LONDON (AFP) – Prime Minister David Cameron on Friday promised tough curbs on welfare for EU migrants to counter a surge in arrivals and warned failure to get his way could be a deal-breaker for Britain staying in Europe.
He said the package of reforms would require changes to European Union treaties, but said he was “confident” that he could reach agreement with fellow EU leaders.
In a long-awaited speech on the issue, Cameron stopped short of calling for a cap on new arrivals or a mooted “emergency brake”, which had caused consternation in EU capitals.
But he announced plans to make EU workers wait four years to receive in-work benefits such as tax credits and social housing, and vowed to stop migrants claiming benefits for children who were living elsewhere in Europe.
Cameron is under intense pressure to tackle rising immigration, which has become a major issue of voter concern ahead of the May 2015 general election.
His Conservative party is facing an electoral challenge from the UK Independence Party (UKIP), which advocates leaving the EU altogether as the only way to stop EU migration.
Cameron said the reforms were an “absolute requirement” of his attempts to renegotiate Britain’s membership of the bloc before holding an in-out referendum in 2017.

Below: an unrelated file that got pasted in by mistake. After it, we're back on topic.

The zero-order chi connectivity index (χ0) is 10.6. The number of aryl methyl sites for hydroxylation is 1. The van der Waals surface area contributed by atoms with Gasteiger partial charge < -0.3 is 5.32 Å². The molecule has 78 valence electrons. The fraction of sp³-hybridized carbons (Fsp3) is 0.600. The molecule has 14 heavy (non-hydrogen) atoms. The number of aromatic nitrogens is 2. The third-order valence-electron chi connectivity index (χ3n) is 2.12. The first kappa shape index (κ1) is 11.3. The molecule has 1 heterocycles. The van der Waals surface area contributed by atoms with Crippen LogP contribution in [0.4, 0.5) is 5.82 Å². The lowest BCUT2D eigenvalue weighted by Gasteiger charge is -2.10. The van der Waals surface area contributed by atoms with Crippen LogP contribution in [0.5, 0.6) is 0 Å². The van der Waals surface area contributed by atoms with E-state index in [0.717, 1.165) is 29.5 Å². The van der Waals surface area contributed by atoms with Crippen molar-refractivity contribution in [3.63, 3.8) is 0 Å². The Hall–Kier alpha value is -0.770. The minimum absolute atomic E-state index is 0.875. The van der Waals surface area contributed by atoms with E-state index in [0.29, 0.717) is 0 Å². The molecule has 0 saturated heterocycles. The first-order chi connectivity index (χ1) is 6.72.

“There is no doubt that this package as a whole will require some treaty change and I am confident we can negotiate that,” he said.
Cameron says he wants Britain to stay in the European Union but has refused to say if he would campaign for an exit if he fails to achieve the reforms he wants.
He said Friday, “If our concerns fall on deaf ears and we cannot put our relationship with the EU on a better footing, then of course I rule nothing out.”
In a wide package of measures intended to make it less attractive to come to Britain, Cameron said EU migrants should have a job before arriving and could be deported if they do not find work after six months.
And he repeated calls for restrictions on the rights of citizens of new EU nations to work in Britain until their economies improved in line with other members.
Cameron had promised to cut net migration to Britain to under 100,000, but official statistics released on Thursday effectively killed that promise.
In what he acknowledged were “disappointing” figures, net migration rose from 182,000 to 260,000 last year, driven by a 45,000 increase in new arrivals from within the EU.
Since it took office in 2010, the coalition government has tightened visa restrictions for non-EU migrants, but European rules on freedom of movement mean it has little control over arrivals from within the bloc.
Reports last month that Cameron was considering a cap on EU workers were condemned by the European Commission, and German Chancellor Angela Merkel was reported to have warned him not to challenge a fundamental EU principle.
Cameron reportedly briefed Merkel on his speech beforehand and indicated he had heard the warnings, saying the freedom of movement was “key to being part of the single market”.